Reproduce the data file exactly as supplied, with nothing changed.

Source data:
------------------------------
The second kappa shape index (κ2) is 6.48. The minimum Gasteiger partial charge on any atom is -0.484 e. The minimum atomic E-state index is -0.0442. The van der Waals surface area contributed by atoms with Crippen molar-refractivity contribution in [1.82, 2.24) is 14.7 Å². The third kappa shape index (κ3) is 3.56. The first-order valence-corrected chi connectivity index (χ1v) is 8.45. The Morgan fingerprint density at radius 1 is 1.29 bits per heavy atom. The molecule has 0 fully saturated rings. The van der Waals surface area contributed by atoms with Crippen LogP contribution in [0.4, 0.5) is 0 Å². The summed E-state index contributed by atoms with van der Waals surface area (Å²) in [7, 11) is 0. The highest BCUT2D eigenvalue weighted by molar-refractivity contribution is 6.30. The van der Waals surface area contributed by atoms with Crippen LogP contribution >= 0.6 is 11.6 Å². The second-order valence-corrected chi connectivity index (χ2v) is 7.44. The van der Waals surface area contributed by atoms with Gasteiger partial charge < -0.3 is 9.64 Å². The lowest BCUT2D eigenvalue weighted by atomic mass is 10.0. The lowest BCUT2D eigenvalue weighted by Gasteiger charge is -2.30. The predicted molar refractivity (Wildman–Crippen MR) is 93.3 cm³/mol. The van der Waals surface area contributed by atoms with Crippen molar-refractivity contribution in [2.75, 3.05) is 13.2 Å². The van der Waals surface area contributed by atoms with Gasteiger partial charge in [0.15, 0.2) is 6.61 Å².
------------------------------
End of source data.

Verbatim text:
The second kappa shape index (κ2) is 6.48. The minimum Gasteiger partial charge on any atom is -0.484 e. The minimum atomic E-state index is -0.0442. The van der Waals surface area contributed by atoms with Crippen molar-refractivity contribution in [1.82, 2.24) is 14.7 Å². The third kappa shape index (κ3) is 3.56. The first-order valence-corrected chi connectivity index (χ1v) is 8.45. The Morgan fingerprint density at radius 1 is 1.29 bits per heavy atom. The molecule has 0 fully saturated rings. The van der Waals surface area contributed by atoms with Crippen LogP contribution in [0.4, 0.5) is 0 Å². The summed E-state index contributed by atoms with van der Waals surface area (Å²) in [7, 11) is 0. The highest BCUT2D eigenvalue weighted by molar-refractivity contribution is 6.30. The van der Waals surface area contributed by atoms with Crippen LogP contribution >= 0.6 is 11.6 Å². The second-order valence-corrected chi connectivity index (χ2v) is 7.44. The van der Waals surface area contributed by atoms with Gasteiger partial charge < -0.3 is 9.64 Å². The lowest BCUT2D eigenvalue weighted by atomic mass is 10.0. The lowest BCUT2D eigenvalue weighted by Gasteiger charge is -2.30. The predicted molar refractivity (Wildman–Crippen MR) is 93.3 cm³/mol. The van der Waals surface area contributed by atoms with Crippen molar-refractivity contribution in [2.75, 3.05) is 13.2 Å². The van der Waals surface area contributed by atoms with Gasteiger partial charge in [0.15, 0.2) is 6.61 Å².